When I was 13 I was befriended by a married couple who lived not far from my parents. We were middle class, this was white South Africa, we had a swimming pool and a professionally designed garden. My father was a workaholic, emotionally and often physically absent. My mother was in love with the husband of a family friend and had her own problems. Thinking back, I have some sense of my isolation and how grateful I was to two older people, who provided some respite from my sad and fearful schooldays.

This is one reason why the tragedy of Suzanne Capper - horrifically murdered by at the end of 1992 by 'friends' who were convicted last month - has had a tremendous impact on me. I am not old enough to have lived through the Moors murders, or the case of Mary Bell. I did not want to take in the details of James Bulger's death - it was too horrific an advance in iniquity.

But friendless Suzanne - there I have some personal experience. My good fortune was that, unlike her, I was not living in a deprived area. Although her fate is beyond comparison, the desperation of emotionally starved children is the same everywhere. Who you turn to is a matter of luck.

Press reports about Suzanne revealed a girl willing to oblige anyone; someone who, it seems, had no sense that she should and could decline, that she was under no obligation to visit that squalid house in Manchester. Yet, since that was where she had found some source of human contact, it would have been difficult for her to break off the abusive friendship of Jean Powell and Bernadette McNeilly.

As any lonely child quickly learns, you dare not object to the way you are treated in case you become unwelcome. You laugh when a joke is told, you do the washing-up; above all, you never rock the boat. All you have to offer is yourself. And no one, possibly, has ever told you that was something of any worth.

I was lucky that my two older friends were sensitive to my situation. Suzanne took up with people who would eventually become her torturers, her murderers.

Apparently, she did anything her friends asked. She was passive, compliant, willing. I was constantly bullied at school, and did not care that most of the attention I attracted was negative - at least it offered some emotional contact. My willingness to forgive my oppressors meant there were occasions when they got bored with their bullying, or other children would feel sorry and include me in their activities. I imagine Suzanne also bided her time and waited for these moments.

My two adult friends were warm and immensely kind. That friendship between a 13-year-old and a married couple in their late twenties resulted from a combination of personalities and fate. John was an avid comic collector; Pat was studying for a degree in child psychology; they were childless.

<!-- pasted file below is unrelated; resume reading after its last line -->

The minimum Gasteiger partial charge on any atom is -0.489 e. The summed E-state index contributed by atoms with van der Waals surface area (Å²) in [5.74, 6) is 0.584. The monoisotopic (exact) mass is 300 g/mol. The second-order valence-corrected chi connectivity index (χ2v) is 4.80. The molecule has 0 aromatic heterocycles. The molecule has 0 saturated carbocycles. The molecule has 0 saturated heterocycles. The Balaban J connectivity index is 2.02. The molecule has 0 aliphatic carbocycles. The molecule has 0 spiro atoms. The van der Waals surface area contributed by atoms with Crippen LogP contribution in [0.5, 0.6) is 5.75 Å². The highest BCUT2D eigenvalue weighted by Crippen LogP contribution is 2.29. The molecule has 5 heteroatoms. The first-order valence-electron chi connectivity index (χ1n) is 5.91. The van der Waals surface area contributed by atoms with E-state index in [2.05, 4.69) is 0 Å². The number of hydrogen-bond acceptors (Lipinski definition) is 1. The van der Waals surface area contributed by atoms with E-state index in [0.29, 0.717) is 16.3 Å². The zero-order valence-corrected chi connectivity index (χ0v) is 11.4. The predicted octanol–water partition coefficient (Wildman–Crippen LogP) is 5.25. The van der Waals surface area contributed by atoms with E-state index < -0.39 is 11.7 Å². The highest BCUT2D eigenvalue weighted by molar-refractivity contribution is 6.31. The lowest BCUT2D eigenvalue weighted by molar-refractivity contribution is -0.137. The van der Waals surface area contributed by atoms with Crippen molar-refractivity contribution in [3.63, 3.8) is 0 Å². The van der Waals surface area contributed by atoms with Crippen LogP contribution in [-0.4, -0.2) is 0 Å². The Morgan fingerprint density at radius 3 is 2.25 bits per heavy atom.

Since my family was no more than half a mile from their home, it was possible for me to walk to their house on a Saturday morning. I did this every week for about 18 months. These glorious days were time out from the mental agonies I suffered at school and the sterility of my home life.

Strangely, my presence in their lives was never discussed. At no time were rules laid down. It was implicitly accepted on both sides that I would be there, smiling hopefully, outside their panoramic glass doors. The only rule I can remember was that I never knocked before they had opened the curtains - and this was a rule I formulated myself. It sometimes meant hanging around in the road for a long time, but that only added to the thrill of seeing the curtains drawn.

Fate, circumstance and probably luck determined my fortunes - and Suzanne's. My parents were emotionally distant, but my social position remained fixed and I was provided with security. Suzanne did not have any social position - it seems nobody raised the alarm when she disappeared during those six dreadful days.

Nowadays I write a weekly advice column and cannot help looking for hope in Suzanne's story. Perhaps this is it: Suzanne spent four days in the care of hospital staff and police. To the extent to which she would have been conscious, it must have seemed a different world. This tragic girl who, for most of her life, had to work hard for any attention, finally found willing ears to listen to her story. At least she did not leave this life believing that no one would ever take care of her.

Suzanne's story is known only because of the abnormal horror it contains. The day-to-day misery of many children continues. Looking back at my own childhood, I am also, objectively, grateful for the advantages I enjoyed. When my friends moved to America, I found another married couple, this time with children, and started another Saturday friendship. I was lucky, I had options.

The author works for the social service department of a London borough and is advice columnist for 'Boyz' magazine.